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Can energy expenditure be predicted in critically ill children?.
Pediatr Crit Care Med. 2003 Apr; 4(2):176-80.PC

Abstract

OBJECTIVE

To determine whether critically ill children are hypermetabolic and to calculate whether predictive equations are appropriate for critically ill children.

DESIGN

Prospective, clinical study.

SETTING

Pediatric intensive care unit.

PATIENTS

A total of 57 children (39 boys) aged 9 months to 15.8 yrs.

INTERVENTIONS

None.

MEASUREMENTS AND MAIN RESULTS

The median resting energy expenditure measurement measured by indirect calorimetry was 37.2 (range, 11.9-66.6) kcal x kg(-1) x day(-1). This was significantly lower than would be predicted using either the Schofield (42.7 [26.9-65.4] kcal x kg(-1) x day(-1)) or Fleisch equations (42.8 [20.9-66.2] kcalx kg(-1)-1 x day(-1), p < .001) but significantly higher than the White equation developed specifically for pediatric intensive care units (26.2 [8.5-70.1] kcal x kg(-1),day(-1), p < .0001). Methods comparison analysis showed the limits of agreement were -484 to 300, -461 to 319, and -3.2 to 854 kcal/day, respectively. Multivariate analysis indicated the following factors contribute to hypometabolism and hypermetabolism: age (p = .006), sex (p = .034), time spent in the pediatric intensive care unit (p = .001), diagnosis (p = .015), weight (p = .009), temperature (p = .04), continuous infusion for sedation (p = .04), and neuromuscular blockade (p = .03).

CONCLUSION

Children do not become hypermetabolic during critical illness. These data suggest that agreement between resting energy expenditure and the predictive equations are so broad that they are inappropriate for use in critically ill children.

Authors+Show Affiliations

Institute of Liver Studies, King's College Hospital, London, UK.No affiliation info availableNo affiliation info availableNo affiliation info availableNo affiliation info available

Pub Type(s)

Journal Article
Research Support, Non-U.S. Gov't

Language

eng

PubMed ID

12749648

Citation

Taylor, Rachel M., et al. "Can Energy Expenditure Be Predicted in Critically Ill Children?." Pediatric Critical Care Medicine : a Journal of the Society of Critical Care Medicine and the World Federation of Pediatric Intensive and Critical Care Societies, vol. 4, no. 2, 2003, pp. 176-80.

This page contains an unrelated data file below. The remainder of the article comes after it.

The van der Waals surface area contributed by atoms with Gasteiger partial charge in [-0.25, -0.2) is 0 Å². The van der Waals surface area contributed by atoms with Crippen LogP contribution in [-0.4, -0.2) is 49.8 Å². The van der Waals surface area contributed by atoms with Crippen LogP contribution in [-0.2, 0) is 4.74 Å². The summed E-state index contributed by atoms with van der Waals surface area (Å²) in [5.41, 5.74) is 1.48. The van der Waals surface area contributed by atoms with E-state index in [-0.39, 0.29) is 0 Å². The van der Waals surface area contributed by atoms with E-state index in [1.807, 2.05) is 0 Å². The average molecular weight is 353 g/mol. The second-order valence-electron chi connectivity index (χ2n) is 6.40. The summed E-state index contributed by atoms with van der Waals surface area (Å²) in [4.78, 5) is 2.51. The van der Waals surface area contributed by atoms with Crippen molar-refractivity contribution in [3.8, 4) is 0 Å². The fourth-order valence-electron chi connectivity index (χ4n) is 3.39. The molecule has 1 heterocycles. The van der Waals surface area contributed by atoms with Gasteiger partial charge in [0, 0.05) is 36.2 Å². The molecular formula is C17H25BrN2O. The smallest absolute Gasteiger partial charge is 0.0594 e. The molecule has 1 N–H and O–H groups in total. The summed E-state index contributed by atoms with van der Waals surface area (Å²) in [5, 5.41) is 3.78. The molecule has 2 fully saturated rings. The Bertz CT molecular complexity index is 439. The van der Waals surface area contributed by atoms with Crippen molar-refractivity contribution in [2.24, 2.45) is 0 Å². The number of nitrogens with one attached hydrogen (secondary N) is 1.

Taylor RM, Cheeseman P, Preedy V, et al. Can energy expenditure be predicted in critically ill children?. Pediatr Crit Care Med. 2003;4(2):176-80.
Taylor, R. M., Cheeseman, P., Preedy, V., Baker, A. J., & Grimble, G. (2003). Can energy expenditure be predicted in critically ill children?. Pediatric Critical Care Medicine : a Journal of the Society of Critical Care Medicine and the World Federation of Pediatric Intensive and Critical Care Societies, 4(2), 176-80.
Taylor RM, et al. Can Energy Expenditure Be Predicted in Critically Ill Children?. Pediatr Crit Care Med. 2003;4(2):176-80. PubMed PMID: 12749648.
* Article titles in AMA citation format should be in sentence-case
TY - JOUR T1 - Can energy expenditure be predicted in critically ill children?. AU - Taylor,Rachel M, AU - Cheeseman,Paul, AU - Preedy,Victor, AU - Baker,Alastair J, AU - Grimble,George, PY - 2003/5/17/pubmed PY - 2003/7/30/medline PY - 2003/5/17/entrez SP - 176 EP - 80 JF - Pediatric critical care medicine : a journal of the Society of Critical Care Medicine and the World Federation of Pediatric Intensive and Critical Care Societies JO - Pediatr Crit Care Med VL - 4 IS - 2 N2 - OBJECTIVE: To determine whether critically ill children are hypermetabolic and to calculate whether predictive equations are appropriate for critically ill children. DESIGN: Prospective, clinical study. SETTING: Pediatric intensive care unit. PATIENTS: A total of 57 children (39 boys) aged 9 months to 15.8 yrs. INTERVENTIONS: None. MEASUREMENTS AND MAIN RESULTS: The median resting energy expenditure measurement measured by indirect calorimetry was 37.2 (range, 11.9-66.6) kcal x kg(-1) x day(-1). This was significantly lower than would be predicted using either the Schofield (42.7 [26.9-65.4] kcal x kg(-1) x day(-1)) or Fleisch equations (42.8 [20.9-66.2] kcalx kg(-1)-1 x day(-1), p < .001) but significantly higher than the White equation developed specifically for pediatric intensive care units (26.2 [8.5-70.1] kcal x kg(-1),day(-1), p < .0001). Methods comparison analysis showed the limits of agreement were -484 to 300, -461 to 319, and -3.2 to 854 kcal/day, respectively. Multivariate analysis indicated the following factors contribute to hypometabolism and hypermetabolism: age (p = .006), sex (p = .034), time spent in the pediatric intensive care unit (p = .001), diagnosis (p = .015), weight (p = .009), temperature (p = .04), continuous infusion for sedation (p = .04), and neuromuscular blockade (p = .03). CONCLUSION: Children do not become hypermetabolic during critical illness. These data suggest that agreement between resting energy expenditure and the predictive equations are so broad that they are inappropriate for use in critically ill children. SN - 1529-7535 UR - https://www.unboundmedicine.com/medline/citation/12749648/Can_energy_expenditure_be_predicted_in_critically_ill_children_ L2 - http://Insights.ovid.com/pubmed?pmid=12749648 DB - PRIME DP - Unbound Medicine ER -